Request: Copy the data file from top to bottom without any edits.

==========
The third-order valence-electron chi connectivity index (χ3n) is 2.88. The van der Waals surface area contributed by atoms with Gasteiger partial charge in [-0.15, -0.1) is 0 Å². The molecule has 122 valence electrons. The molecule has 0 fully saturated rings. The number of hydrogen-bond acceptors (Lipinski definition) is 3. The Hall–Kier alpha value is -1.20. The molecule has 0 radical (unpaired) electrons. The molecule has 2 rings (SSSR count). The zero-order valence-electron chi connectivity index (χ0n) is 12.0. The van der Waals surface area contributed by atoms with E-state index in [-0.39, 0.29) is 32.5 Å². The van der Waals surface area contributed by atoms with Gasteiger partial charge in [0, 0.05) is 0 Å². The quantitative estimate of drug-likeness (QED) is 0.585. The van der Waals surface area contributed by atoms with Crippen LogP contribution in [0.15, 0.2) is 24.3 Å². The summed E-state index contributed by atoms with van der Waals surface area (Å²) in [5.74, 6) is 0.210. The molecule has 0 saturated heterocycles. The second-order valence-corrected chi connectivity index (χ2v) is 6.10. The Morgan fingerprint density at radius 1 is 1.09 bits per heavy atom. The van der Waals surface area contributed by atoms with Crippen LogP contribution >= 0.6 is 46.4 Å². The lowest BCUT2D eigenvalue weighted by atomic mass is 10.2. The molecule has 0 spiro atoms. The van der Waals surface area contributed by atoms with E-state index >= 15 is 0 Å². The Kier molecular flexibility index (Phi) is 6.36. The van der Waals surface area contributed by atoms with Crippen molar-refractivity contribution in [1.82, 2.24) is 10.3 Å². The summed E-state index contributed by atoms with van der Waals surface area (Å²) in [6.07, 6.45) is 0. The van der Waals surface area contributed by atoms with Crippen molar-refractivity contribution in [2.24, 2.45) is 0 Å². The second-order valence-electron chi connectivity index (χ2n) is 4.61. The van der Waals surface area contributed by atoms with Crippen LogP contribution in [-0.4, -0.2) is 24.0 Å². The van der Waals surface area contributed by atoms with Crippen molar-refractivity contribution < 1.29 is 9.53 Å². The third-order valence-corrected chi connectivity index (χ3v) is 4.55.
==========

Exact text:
The third-order valence-electron chi connectivity index (χ3n) is 2.88. The van der Waals surface area contributed by atoms with Gasteiger partial charge in [-0.15, -0.1) is 0 Å². The molecule has 122 valence electrons. The molecule has 0 fully saturated rings. The number of hydrogen-bond acceptors (Lipinski definition) is 3. The Hall–Kier alpha value is -1.20. The molecule has 0 radical (unpaired) electrons. The molecule has 2 rings (SSSR count). The zero-order valence-electron chi connectivity index (χ0n) is 12.0. The van der Waals surface area contributed by atoms with E-state index in [-0.39, 0.29) is 32.5 Å². The van der Waals surface area contributed by atoms with Gasteiger partial charge in [0, 0.05) is 0 Å². The quantitative estimate of drug-likeness (QED) is 0.585. The van der Waals surface area contributed by atoms with Crippen LogP contribution in [0.15, 0.2) is 24.3 Å². The summed E-state index contributed by atoms with van der Waals surface area (Å²) in [5.74, 6) is 0.210. The molecule has 0 saturated heterocycles. The second-order valence-corrected chi connectivity index (χ2v) is 6.10. The Morgan fingerprint density at radius 1 is 1.09 bits per heavy atom. The van der Waals surface area contributed by atoms with Crippen LogP contribution >= 0.6 is 46.4 Å². The lowest BCUT2D eigenvalue weighted by atomic mass is 10.2. The molecule has 0 spiro atoms. The van der Waals surface area contributed by atoms with E-state index >= 15 is 0 Å². The Kier molecular flexibility index (Phi) is 6.36. The van der Waals surface area contributed by atoms with Crippen molar-refractivity contribution in [1.82, 2.24) is 10.3 Å². The summed E-state index contributed by atoms with van der Waals surface area (Å²) in [6.07, 6.45) is 0. The van der Waals surface area contributed by atoms with Crippen molar-refractivity contribution in [2.24, 2.45) is 0 Å². The second-order valence-electron chi connectivity index (χ2n) is 4.61. The van der Waals surface area contributed by atoms with Crippen LogP contribution in [-0.4, -0.2) is 24.0 Å². The van der Waals surface area contributed by atoms with Crippen molar-refractivity contribution < 1.29 is 9.53 Å². The third-order valence-corrected chi connectivity index (χ3v) is 4.55.